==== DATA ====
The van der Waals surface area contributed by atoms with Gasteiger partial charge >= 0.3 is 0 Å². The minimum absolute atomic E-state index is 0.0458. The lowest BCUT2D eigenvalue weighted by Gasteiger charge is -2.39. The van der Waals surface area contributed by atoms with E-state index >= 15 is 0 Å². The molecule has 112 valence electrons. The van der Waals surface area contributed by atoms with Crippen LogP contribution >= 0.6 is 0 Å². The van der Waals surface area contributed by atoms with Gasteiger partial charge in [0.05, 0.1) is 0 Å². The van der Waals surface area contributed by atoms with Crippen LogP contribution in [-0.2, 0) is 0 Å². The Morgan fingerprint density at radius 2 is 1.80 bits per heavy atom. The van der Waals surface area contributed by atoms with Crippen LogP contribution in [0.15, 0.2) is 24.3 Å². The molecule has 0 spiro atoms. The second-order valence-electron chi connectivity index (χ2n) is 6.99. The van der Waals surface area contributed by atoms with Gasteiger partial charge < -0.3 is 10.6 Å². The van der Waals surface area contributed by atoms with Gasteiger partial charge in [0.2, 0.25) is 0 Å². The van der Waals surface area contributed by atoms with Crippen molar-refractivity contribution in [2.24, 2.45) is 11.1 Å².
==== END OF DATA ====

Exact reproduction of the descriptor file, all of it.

The van der Waals surface area contributed by atoms with Gasteiger partial charge >= 0.3 is 0 Å². The minimum absolute atomic E-state index is 0.0458. The lowest BCUT2D eigenvalue weighted by Gasteiger charge is -2.39. The van der Waals surface area contributed by atoms with E-state index >= 15 is 0 Å². The molecule has 112 valence electrons. The van der Waals surface area contributed by atoms with Crippen LogP contribution >= 0.6 is 0 Å². The van der Waals surface area contributed by atoms with Gasteiger partial charge in [0.05, 0.1) is 0 Å². The van der Waals surface area contributed by atoms with Crippen LogP contribution in [-0.2, 0) is 0 Å². The Morgan fingerprint density at radius 2 is 1.80 bits per heavy atom. The van der Waals surface area contributed by atoms with Crippen LogP contribution in [0.15, 0.2) is 24.3 Å². The molecule has 0 spiro atoms. The second-order valence-electron chi connectivity index (χ2n) is 6.99. The van der Waals surface area contributed by atoms with Gasteiger partial charge < -0.3 is 10.6 Å². The van der Waals surface area contributed by atoms with Gasteiger partial charge in [0.2, 0.25) is 0 Å². The van der Waals surface area contributed by atoms with Crippen molar-refractivity contribution in [2.24, 2.45) is 11.1 Å².